Millipedes are a common pest in the New Jersey area. They do not leave many signs of an infestation. Usually, the only way to know you have millipedes is by seeing them scramble from one bit of shelter to the next.
If you suspect you have an infestation, look for areas that contain material they may want to eat, including mulch, leaves, firewood, and other plant material in various states of decomposition.
Not sure if you have millipedes at home? Or maybe you want to learn more about how millipede control works. Check out the following information to clarify some questions you may have.
What are millipedes?
Millipedes found in the New Jersey area are small, black and brown in color, and have segmented, worm-like bodies, although they aren’t worms at all. Millipedes are actually arthropods. The name “millipede” comes from Latin origin, meaning “a thousand feet.” It’s a common misconception that millipedes have 1,000 legs because there have never been any recorded cases of millipedes reaching that amount. Millipedes have between 40-400 pairs of legs depending on the species, of which there are about 10,000. Millipedes are slow-moving and tend to curl up into a spiral when disturbed, releasing an unpleasant scent.
Why do I have millipedes in my home?
Millipedes feed on decaying plant matter and prefer to live where they can find high levels of moisture and protection. Ideal living spaces include under rocks, mulch beds, flowerbeds, and gardens. You may see them in your home when it’s too dry or hot outside and your basement provides significant moisture.
Are millipedes harmful?
Millipedes are only a problem if their presence bothers you. They are entirely harmless to humans, do not spread disease, infest food, or cause any damage. Because they thrive outdoors, millipedes cannot reproduce indoors and will quickly die if they can’t find their way back outside.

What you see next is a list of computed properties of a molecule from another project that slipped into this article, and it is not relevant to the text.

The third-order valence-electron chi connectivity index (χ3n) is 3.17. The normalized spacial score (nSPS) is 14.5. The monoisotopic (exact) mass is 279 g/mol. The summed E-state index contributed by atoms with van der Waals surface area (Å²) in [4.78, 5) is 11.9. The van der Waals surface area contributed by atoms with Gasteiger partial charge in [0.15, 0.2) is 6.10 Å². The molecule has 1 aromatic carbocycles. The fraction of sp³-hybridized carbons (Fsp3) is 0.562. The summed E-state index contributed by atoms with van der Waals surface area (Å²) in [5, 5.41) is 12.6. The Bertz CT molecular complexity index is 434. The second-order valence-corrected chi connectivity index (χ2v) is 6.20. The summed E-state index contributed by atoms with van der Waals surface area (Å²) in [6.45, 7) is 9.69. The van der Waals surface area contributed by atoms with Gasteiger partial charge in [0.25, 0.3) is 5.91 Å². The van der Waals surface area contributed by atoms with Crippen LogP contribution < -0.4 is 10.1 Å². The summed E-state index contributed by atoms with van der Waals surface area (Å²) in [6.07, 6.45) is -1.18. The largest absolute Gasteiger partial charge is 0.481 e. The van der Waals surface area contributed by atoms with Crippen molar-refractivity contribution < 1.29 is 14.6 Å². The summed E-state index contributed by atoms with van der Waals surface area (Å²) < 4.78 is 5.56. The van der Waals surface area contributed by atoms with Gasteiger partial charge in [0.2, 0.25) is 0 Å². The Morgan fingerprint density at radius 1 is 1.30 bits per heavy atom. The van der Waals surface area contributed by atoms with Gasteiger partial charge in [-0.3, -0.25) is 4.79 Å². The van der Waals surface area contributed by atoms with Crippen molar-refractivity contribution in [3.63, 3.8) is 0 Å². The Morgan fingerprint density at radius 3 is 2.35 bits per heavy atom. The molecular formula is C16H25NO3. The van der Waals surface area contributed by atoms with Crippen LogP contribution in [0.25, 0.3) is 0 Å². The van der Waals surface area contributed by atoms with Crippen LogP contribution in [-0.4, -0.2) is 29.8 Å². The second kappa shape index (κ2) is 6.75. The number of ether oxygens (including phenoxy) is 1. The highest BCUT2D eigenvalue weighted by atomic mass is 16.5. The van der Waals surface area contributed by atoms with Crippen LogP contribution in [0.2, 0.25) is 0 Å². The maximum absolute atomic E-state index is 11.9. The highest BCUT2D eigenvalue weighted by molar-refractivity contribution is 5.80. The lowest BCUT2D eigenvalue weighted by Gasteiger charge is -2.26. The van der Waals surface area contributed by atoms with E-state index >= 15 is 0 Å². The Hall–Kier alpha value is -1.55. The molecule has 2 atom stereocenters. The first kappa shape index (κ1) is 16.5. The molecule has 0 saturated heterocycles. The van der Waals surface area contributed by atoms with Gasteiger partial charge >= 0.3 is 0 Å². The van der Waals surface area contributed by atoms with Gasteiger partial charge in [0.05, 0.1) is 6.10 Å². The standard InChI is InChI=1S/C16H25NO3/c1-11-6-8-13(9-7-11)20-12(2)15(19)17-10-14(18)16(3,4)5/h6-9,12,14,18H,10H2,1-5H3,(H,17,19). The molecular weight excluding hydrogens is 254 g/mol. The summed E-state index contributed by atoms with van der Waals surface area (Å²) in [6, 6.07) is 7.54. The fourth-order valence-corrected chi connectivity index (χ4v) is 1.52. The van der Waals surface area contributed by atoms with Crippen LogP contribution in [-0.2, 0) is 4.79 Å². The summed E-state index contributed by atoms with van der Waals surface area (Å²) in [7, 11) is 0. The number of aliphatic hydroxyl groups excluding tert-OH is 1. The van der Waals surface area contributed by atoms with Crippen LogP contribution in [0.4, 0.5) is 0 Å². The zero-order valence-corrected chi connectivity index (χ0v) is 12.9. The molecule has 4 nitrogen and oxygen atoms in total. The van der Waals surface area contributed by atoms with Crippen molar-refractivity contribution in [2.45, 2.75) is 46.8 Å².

What is the difference between millipedes and centipedes?
This is one of the most common questions that people ask about millipedes. Millipedes and centipedes are both arthropods that have segmented bodies and a large number of legs. Both insects are commonly found in New Jersey and surrounding areas, although you’re much more likely to see a centipede in your home than a millipede.
||15-177 body segments which typically have one pair of legs each
||1-2 Inches long
||1/8-6 inches long
||Varies. Common house centipedes are yellow and dark brown.
||Decaying wood, decaying or dead plant matter, and occasionally decomposing animals
||Spiders, crickets, ants, cockroaches, silverfish, other small insects
||Slow, curls up when in danger
Are millipedes dangerous?
Millipedes do not bite or sting. As a defense mechanism, millipedes will curl up and release an unpleasant smell. They are not dangerous, wood-destroying, poisonous, or a threat to your pets, food, or possessions. If you see millipedes in your home, don’t be alarmed.
Tips for property owners
Millipedes can be controlled by sealing cracks and crevices that serve as entry points and keeping vegetation and moisture of any sort away from the foundation of your home. Millipedes aren’t very big, so they don’t need a large hole to enter. After heavy rains, it’s especially likely that millipedes will be pushed into your home if they find an entry point.
Dry or hot weather creates an uncomfortable environment for millipedes, so they may be drawn into your home if you have water damage or humidity in your basement or garage. Ensure that moisture is kept away from the foundation by making sure gutters function correctly and all leaks are repaired. Millipedes need plant matter to survive, which is not something that’s readily available in your home. Simply vacuum them up as you see them because they will die in 24-48 hours indoors.
Finding millipedes in your home could be a sign of water damage. Examine your home and repair problem spots. Lastly, you can keep plant life, stones, boxes, etc. away from the foundation of your home to make the area less conducive to harboring millipedes. If you follow all of these tips, you’ll also be taking proactive steps to prevent other common basement pests such as spiders, crickets, silverfish, and centipedes.